The Columbia DRC Pilot &Feasibility (PF) program provides support for research projects related to diabetes. Since its inception, it has successfully attracted young investigators who wish to undertake a career in diabetes, as well as established investigators proposing work related to diabetes, outside of their usual area of research. The program has funded at least two new grants every year. During the past cycle, we have awarded 20 PF grants, at an average annual cost of $ 50,000. The 19 PF Awardees (one was a repeat awardee) were selected from 74 Letters of Inquiry (52 complete applications were solicited). Each project is provisionally funded for two years, contingent upon submission by the PI of a one-year interim report indicating suitable progress. We have also funded six awards under a special ARRA supplement: four awards went to supplement existing grants, and two were new awards. 10 Pis met the criteria for new investigators, and seven are established investigators who undertook projects in the diabetes field not directly related to their primary research interests. We report outcome data on 11 projects (three projects are in their second year of funding and three are presented with this application for initial funding). The 14 recipients of completed PF awards have obtained 13 new grants, 7 of which are funded by NIH, 1 by JDRF, 1 by ADA, 1 by the Ellison Foundation, and 3 by industry. The total amount of direct costs derived from PF grant-catalyzed awards is near $ 8.5M. All funded investigators remain active in diabetes research. The PF program continues a successful match program through the Berrie Foundation program "Frontiers in Diabetes Research". This program has enabled us to fund an additional grant each year. We have also integrated the DRC PF activities with those of the NYORC, so that applicants are routinely encouraged, where appropriate, to apply to both programs for funding. Three types of applications are considered: /, Proposals from young investigators who have not held any prior funding, to carry out preliminary studies leading to an NIH, ADA or JDFR grant application;//, Proposals for innovative/high risk projects in the field of diabetes;///, Proposals from established investigators, without prior funding in diabetes, who wish to undertake a diabetes-related project. Under the leadership of Dr. Leibel, Associate Director for PF programs, the program administration solicits applications from the academic community, ensures prompt peer-review, oversees grant administration, monitors funded investigators'records of productivity, and integrates PF-sponsored research with other program enrichment activities. Going forward, we plan to continue to fund three new applications every year.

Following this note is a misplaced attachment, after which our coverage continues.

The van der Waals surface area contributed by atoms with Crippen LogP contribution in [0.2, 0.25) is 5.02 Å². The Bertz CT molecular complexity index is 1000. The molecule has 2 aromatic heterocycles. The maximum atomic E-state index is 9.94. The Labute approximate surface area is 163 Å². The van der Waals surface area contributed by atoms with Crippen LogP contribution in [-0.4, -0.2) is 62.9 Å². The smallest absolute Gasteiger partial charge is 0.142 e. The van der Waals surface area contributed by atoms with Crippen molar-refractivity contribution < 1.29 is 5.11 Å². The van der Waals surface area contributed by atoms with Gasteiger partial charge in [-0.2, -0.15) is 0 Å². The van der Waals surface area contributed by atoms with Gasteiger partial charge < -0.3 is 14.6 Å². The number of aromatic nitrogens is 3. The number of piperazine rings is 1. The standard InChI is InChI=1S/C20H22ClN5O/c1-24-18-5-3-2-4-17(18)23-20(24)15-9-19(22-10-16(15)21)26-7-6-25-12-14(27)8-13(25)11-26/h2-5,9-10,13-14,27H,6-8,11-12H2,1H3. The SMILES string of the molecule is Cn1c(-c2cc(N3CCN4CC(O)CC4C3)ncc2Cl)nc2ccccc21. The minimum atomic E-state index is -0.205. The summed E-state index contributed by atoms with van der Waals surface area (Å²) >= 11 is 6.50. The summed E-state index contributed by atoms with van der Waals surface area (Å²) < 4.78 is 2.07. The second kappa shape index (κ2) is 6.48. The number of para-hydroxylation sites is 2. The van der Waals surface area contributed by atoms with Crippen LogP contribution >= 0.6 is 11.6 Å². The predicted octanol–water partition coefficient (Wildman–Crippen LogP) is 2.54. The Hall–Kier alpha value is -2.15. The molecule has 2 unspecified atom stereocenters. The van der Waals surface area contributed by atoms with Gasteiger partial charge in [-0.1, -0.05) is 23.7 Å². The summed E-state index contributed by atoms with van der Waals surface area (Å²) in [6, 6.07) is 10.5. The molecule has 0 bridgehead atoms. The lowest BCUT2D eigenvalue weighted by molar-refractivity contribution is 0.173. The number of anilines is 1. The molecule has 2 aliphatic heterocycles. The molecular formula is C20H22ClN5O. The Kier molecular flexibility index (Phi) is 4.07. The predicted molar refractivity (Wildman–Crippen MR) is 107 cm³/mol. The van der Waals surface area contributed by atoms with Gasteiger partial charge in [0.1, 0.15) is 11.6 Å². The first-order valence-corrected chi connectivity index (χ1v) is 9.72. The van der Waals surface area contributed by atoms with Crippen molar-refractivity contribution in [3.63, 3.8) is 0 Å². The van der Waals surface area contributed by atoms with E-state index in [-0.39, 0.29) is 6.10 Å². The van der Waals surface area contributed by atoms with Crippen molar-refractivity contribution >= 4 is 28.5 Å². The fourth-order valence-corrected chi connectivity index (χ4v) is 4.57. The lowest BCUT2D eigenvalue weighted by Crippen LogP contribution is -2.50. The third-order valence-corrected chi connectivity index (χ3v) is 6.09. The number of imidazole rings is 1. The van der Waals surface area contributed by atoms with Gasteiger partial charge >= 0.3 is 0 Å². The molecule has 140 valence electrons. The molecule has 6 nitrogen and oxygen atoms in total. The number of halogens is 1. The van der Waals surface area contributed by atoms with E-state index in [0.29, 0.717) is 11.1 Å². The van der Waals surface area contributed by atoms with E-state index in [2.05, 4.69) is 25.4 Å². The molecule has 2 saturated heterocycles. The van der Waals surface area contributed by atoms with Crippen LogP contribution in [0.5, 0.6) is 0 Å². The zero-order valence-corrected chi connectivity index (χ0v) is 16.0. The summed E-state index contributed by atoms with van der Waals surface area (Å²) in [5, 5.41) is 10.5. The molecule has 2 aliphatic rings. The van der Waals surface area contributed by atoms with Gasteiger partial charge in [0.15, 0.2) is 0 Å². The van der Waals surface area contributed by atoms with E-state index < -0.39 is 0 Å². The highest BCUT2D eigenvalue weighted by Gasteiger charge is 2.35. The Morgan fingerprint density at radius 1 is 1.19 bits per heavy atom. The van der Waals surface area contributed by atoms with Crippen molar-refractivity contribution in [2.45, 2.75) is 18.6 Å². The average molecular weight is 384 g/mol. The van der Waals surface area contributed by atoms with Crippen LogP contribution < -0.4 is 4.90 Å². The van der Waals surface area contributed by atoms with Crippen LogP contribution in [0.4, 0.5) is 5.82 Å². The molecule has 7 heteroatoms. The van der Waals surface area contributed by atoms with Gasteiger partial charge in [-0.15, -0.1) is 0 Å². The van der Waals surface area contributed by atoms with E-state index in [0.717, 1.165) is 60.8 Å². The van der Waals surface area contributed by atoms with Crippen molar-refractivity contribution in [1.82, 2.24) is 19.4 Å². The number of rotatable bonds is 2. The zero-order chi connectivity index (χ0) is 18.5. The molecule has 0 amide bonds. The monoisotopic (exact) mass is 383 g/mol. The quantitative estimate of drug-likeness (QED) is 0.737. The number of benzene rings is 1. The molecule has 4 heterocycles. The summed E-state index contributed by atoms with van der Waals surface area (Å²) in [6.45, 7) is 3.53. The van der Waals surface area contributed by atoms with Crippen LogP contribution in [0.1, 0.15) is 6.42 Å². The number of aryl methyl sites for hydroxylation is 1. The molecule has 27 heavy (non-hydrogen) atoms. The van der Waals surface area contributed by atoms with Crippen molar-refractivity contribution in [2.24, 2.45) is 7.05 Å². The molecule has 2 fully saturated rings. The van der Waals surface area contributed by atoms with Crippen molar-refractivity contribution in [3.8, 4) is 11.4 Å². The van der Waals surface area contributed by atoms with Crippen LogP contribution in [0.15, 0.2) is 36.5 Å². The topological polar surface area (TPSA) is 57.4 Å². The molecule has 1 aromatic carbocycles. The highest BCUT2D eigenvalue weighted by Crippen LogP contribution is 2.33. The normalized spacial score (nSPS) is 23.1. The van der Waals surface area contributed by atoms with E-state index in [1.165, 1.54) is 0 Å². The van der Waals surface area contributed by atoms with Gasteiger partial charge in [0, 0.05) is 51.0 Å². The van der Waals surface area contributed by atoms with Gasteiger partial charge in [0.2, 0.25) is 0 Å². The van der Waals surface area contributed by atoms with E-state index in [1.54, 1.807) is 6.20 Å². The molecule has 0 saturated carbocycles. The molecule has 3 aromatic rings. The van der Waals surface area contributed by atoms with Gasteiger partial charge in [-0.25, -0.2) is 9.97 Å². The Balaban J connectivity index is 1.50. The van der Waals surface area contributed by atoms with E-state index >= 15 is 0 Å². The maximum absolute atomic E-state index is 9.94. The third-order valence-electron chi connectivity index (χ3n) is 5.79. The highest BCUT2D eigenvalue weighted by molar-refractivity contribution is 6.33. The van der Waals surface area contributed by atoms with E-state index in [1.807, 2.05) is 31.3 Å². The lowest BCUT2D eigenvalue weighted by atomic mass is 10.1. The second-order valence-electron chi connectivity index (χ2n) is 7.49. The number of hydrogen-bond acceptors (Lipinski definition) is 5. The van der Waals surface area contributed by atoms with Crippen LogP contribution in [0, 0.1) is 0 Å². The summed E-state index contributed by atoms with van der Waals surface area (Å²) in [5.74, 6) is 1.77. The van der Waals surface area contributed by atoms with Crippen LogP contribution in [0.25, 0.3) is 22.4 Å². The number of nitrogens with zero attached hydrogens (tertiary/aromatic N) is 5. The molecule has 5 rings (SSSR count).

The PF program provides key resources to attract new talent to diabetes research, to foster interactions in critical areas of investigations, and to support high risk/high benefit research. Program quality is maintained through extensive outreach, rigorous peer-review, and strict criteria for renewal. Post-award assessment indicates that funds have been deployed judiciously.
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